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Ranice W. Crosby, a medical illustrator and head of the Johns Hopkins department of Art as Applied to Medicine, was born in Regina, Saskatchewan. She attended the Connecticut College for Women, graduating in 1937 with a B.A. Crosby was accepted into the Johns Hopkins University School of Medicine’s Department of Art as Applied to Medicine program and studied under the program’s first director, Max Brödel. The two had corresponded throughout Crosby’s college career as she looked for guidance in the medical illustration profession. Crosby received a certificate in the program in 1939 and was hired by Johns Hopkins Hospital’s chief of obstetrics, Nicholson Eastman, to illustrate a nursing textbook on obstetrics. By 1943, Crosby was running the Art as Applied to Medicine Department. The medical school’s first female department head, Crosby directed the department for 40 years. She was appointed as an instructor in 1943, assistant professor in 1946 and associate professor in 1969.

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Crosby was a founding member of the Association of Medical Illustrators in 1945. In 1983, she stepped down as department head but continued to teach in the department for an additional 22 years. In 1984, Crosby received the American Urological Association’s William P. Didusch Art and History Award for outstanding contributions to urological illustration.

In 1986, alumni, faculty, and friends established The Ranice W. Crosby Distinguished Achievement Award medallion for scholarly contributions to the advancement of art as applied to the sciences. The medallion is presented at the School of Medicine Convocation to those who best exemplify her ideals. In 1987, Crosby was honored with the Lifetime Achievement Award by the Association of Medical Illustrators and in 2002, she received an honorary doctorate from The Johns Hopkins University.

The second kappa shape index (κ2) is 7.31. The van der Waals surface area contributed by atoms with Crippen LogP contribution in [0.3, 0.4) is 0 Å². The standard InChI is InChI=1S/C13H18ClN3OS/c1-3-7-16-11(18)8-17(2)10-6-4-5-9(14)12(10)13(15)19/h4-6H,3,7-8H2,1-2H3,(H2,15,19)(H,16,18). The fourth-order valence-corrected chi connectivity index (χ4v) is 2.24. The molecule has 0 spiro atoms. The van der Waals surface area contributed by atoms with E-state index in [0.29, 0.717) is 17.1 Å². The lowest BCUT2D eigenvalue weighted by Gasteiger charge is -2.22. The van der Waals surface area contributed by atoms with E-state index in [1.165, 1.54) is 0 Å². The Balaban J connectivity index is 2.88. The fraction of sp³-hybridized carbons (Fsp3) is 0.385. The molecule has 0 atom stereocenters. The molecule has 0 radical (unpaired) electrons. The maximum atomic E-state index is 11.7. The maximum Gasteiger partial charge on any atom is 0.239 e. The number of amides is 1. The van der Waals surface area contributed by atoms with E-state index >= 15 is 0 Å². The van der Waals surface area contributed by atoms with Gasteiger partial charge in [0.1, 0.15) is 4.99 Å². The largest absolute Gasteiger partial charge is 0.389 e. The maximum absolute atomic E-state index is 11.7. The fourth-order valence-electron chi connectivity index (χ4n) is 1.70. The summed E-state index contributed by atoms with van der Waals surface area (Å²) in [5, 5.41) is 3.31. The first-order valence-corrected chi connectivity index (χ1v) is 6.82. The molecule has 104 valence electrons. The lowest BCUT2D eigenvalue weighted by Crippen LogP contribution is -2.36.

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Scope and Content

The Ranice W. Crosby Collection consists of fine art, personal and business correspondence, scrapbooks, photographs and assorted memorabilia collected over her lifetime. Art includes oil on canvas paintings, still-life artwork; pastel portraits from early years, charcoal drawings likely from student years, journal of drawings from the summer of 1939, and medical illustrations. Personal documents including passport, baptismal certificate, records of US citizenship, and a scrapbook with newspaper clippings. Correspondence includes personal and professional correspondence and postcards with a variety of individuals including her family members and a letter from E.E. Cummings. Artifacts includes a gag holiday gift from her students circa 1960s consisting of a letter, a paperback book about marijuana, a pipe, and a small container of an organic leafy substance. Additional artifacts relate to the birth of her daughter.

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